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FHWA Home / Safety / Intersection / Strategy B2. Provide Longer Left-Turn Lanes at Intersections

Strategy B2. Provide Longer Left-Turn Lanes at Intersections

NCHRP Report 500 / Volume 5: A Guide for Addressing Unsignalized Intersection Collisions


Unsignalized intersections with existing left-turn lanes that are not long enough to store all left turning vehicles and have a high frequency of rear-end crashes resulting from the conflict between vehicles waiting to turn left and following vehicles.

Photograph of a rural intersection with very long left and right turn lanes.
Photo by: FHWA


The length of a left-turn lane is among its most important design elements. Left-turn lanes should be designed to accommodate vehicle deceleration and storage. In particular, the left-turn lane length should allow for the removal of slow or decelerating vehicles from through-traffic, thus reducing the potential for rear-end collisions. The length of a left-turn lane consists of three components: (1) entering taper, (2) deceleration length, and (3) storage length. Design criteria for selecting an appropriate left-turn lane length are presented in the AASHTO Policy on Geometric Design for Highways and Streets and in the policies of individual highway agencies.


Make sure that a longer left-turn lane is warranted or justified on the basis of left-turn volumes or an existing pattern of left-turn related rear-end crashes.


If a left-turn lane is excessively long, drivers proceeding through the intersection may enter the lane by mistake without realizing that it is a left-turn lane. This difficulty may be remedied by effective signing, marking, and/or median geometrics at the upstream end of the left-turn lane.

Also, if a decision is made to provide a longer left-turn lane by restriping a shoulder and through lane, part of the safety benefits from the improvement may be lost because of the loss of shoulder and the greater proximity of through or right-turning traffic to roadside objects, and possibly because of a reduction in intersection sight distance.

Lengthening of a left-turn lane on an intersection approach may involve restricting left turns in and out of driveways on that intersection approach. Such restrictions may be implemented by signing or by provision of a raised median adjacent to the left-turn lane (see Strategy A2 fact sheet).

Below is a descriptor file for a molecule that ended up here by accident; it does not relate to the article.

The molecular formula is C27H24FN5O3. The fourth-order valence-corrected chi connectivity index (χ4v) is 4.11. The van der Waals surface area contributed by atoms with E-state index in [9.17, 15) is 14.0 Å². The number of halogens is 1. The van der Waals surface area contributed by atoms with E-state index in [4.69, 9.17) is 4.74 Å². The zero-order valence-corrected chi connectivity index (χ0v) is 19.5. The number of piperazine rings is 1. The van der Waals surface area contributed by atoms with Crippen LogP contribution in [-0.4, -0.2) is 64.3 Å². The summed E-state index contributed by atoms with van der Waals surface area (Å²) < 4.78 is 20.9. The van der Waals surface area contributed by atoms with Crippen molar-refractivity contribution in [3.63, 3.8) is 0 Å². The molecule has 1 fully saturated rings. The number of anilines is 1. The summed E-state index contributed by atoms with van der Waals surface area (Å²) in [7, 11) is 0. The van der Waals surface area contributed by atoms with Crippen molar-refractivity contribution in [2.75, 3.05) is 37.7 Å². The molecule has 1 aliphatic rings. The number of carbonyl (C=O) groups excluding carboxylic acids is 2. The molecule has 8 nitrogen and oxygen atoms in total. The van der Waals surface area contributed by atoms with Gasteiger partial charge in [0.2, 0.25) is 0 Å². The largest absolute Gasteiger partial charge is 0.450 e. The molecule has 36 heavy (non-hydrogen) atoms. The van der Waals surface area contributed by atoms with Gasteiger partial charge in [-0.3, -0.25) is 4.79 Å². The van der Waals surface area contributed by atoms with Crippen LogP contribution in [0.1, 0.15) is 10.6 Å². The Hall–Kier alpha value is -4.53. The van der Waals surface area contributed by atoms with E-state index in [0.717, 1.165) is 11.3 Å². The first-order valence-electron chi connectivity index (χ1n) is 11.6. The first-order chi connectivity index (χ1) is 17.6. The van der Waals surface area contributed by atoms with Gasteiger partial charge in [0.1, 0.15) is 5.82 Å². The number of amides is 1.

Implementation time may vary from 3 months to 4 years. At some locations, left-turn lanes can be lengthened simply by restriping the roadway. Others may require widening the roadway, cutting further into a median, or acquiring additional right-of-way. Such projects require a substantial time for development and construction. Where right-of-way is required or where the environmental process requires analysis and documentation, the time will be longer.

COSTS: Moderate

Costs are highly variable. Where restriping within an existing roadway is possible, the costs are nominal. Where widening and/or reconstruction are necessary, costs over $100,000 per intersection approach may be incurred.


TRIED: This strategy will reduce rear-end collisions resulting from conflicts between vehicles waiting to turn left and following vehicles during periods when the left-turn demand exceeds the existing storage capacity of the left-turn lane. When a queue of vehicles overflows the left-turn lane and extends into the through lanes of the intersection approach, rear-end collisions are likely. Such overflows may also result in operational delays to through or right-turning vehicles. Lengthening of left-turn lanes may also reduce the potential for rear-end collisions between left-turning vehicles by providing longer entering taper and deceleration lengths.

There is no consensus on a quantitative estimate of the safety effectiveness of lengthening left-turn lanes. This effectiveness is likely to depend on the existing length of the left-turn lane, the proportion of time during which the storage capacity of the left-turn lane is exceeded, the volume and speed of traffic on the intersection approach, and the available sight distance upstream of the left-turn queue. Further research to quantify the safety effectiveness of lengthening left-turn lanes is needed.


This strategy can be used in conjunction with other strategies for improving safety at unsignalized intersections.


Optimal operation and safety of left-turn lanes require appropriate design. This includes sufficient length of lane and taper.

For more details on this and other countermeasures: http://safety.transportation.org

For more information contact:

FHWA Office of Safety Design
E71, 1200 New Jersey Avenue SE
Washington, D.C. 20590
(202) 366-9064

FHWA Resource Center – Safety and Design Team
19900 Governor's Drive, Suite 301
Olympia Fields, IL 60461
(708) 283-3545

Logo for FHWA and logo for the FHWA Office of Safety, which reads 'Safe Roads for a Safer Future – Investment in roadway safety saves lives.'

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Page last modified on September 4, 2014.
Safe Roads for a Safer Future - Investment in roadway safety saves lives
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